this is all getting close to COM+ isn’t it? urk. i hate it when they get things right.

another extension to the apps usage metadata could come from the user as well as the apps themselves – are they being used for fun or for ‘serious’ stuff. then a ‘what mood am i in?‘ slider(s) could be part of the desktop control panel.

keep an eye on keyboard/mouse activity, watch the current music/video playlist, look at the time of day and time of year, connect the mic and webcam to some biometrics software and we might be able to make some frighteningly good suggestions in the tasks lists! eek.

here’s a hypothetical conversation between the system and the user when what they want isn’t in the lists:

system: what do you want to do (today 😉 )? (search/find, view/open/see/look, create/record, update/modify/edit/change/process/filter, is there anything else? copy/duplicate?)

user: i want to look at something.

system: what do you want to look at?

system opens the ‘stuff finder’ – which searches files, emails, etc and the web.

user (to self): ah. right, i want to find something and then i want to look at it.

user finds object or page (link in results) and clicks on it to view.

system: okay! what do you want to do next?

how not to reboot in ten easy steps

following on from the ‘give it a name’ post, here’s a priority list for the desktop:

  1. get suspend working all the time on all laptops
  2. get suspend and/or hibernate working on everything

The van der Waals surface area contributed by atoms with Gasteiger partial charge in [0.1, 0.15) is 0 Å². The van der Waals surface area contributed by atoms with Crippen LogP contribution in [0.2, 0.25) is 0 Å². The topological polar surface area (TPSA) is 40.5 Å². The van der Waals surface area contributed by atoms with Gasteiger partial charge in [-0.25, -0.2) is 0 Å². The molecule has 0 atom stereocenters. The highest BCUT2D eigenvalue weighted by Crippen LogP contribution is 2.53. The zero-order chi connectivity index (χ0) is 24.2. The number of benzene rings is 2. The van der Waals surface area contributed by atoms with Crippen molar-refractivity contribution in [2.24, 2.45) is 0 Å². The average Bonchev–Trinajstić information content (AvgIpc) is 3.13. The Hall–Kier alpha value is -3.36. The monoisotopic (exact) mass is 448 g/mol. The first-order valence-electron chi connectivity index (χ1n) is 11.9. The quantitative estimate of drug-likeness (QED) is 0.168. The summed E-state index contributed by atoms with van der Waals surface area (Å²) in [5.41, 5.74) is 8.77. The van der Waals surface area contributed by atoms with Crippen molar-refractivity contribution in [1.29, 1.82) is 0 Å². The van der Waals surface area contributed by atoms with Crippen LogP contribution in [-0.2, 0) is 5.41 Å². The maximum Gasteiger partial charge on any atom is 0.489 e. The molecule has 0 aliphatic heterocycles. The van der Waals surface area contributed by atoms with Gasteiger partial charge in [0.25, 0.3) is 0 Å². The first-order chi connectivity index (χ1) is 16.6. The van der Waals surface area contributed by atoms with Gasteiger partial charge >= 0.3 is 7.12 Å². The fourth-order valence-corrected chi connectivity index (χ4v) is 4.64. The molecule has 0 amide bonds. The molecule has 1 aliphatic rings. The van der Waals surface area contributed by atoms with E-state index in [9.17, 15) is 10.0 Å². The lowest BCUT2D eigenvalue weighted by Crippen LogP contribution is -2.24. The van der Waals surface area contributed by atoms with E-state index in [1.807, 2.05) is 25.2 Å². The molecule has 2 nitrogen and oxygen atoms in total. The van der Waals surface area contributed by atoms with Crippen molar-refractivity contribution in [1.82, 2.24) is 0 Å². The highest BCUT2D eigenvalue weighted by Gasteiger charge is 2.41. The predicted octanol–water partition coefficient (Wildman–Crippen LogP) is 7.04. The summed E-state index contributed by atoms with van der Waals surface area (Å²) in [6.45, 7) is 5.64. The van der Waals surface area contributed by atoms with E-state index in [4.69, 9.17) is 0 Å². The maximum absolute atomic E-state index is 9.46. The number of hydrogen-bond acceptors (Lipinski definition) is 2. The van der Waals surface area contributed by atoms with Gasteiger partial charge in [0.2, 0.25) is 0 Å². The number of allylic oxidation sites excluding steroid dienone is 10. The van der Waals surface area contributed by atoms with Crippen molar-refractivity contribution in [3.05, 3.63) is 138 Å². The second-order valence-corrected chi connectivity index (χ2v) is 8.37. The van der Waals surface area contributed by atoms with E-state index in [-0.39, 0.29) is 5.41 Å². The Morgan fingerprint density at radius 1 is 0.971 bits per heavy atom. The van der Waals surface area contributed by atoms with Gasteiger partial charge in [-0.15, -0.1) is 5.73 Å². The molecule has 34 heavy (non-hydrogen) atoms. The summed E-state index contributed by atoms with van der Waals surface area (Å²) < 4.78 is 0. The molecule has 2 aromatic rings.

3. get apps working so you can stay logged in forever
    • you shouldn’t ever need to kill or restart an app.
  4. extend rpm/yum so you can do all software installs/updates without logging out or rebooting
    • make sure it can start/restart anything that needs it for the new/updated software to happen
    • make sure it installs new stuff without you having to know that software/driver/firmware has appeared
  5. get kernel module minor version revisions working properly so that you only ever have to reboot if you’ve updated the actual kernel.
  6. split more kernel functionality into modules so that this happens less often
  7. look into applying some/all kernel updates with a suspend/resume to ram or disk.
  8. make all apps save state properly so that if you do have to reboot everything picks up from exactly where it left off.
  9. see if you can run an efficient system with a host kernel with two guest VMs running on it as a HA cluster so that each VM can get a transparent kernel update. then you only have to reboot if the host kernel has to be updated.
    • obviously you then do something to make sure that the host kernel is excessively simplified so that it hardly ever needs any updates.
  10. do that update to grub so that you can do a warm-ish reboot and not have to go back through the BIOS.

there! job done.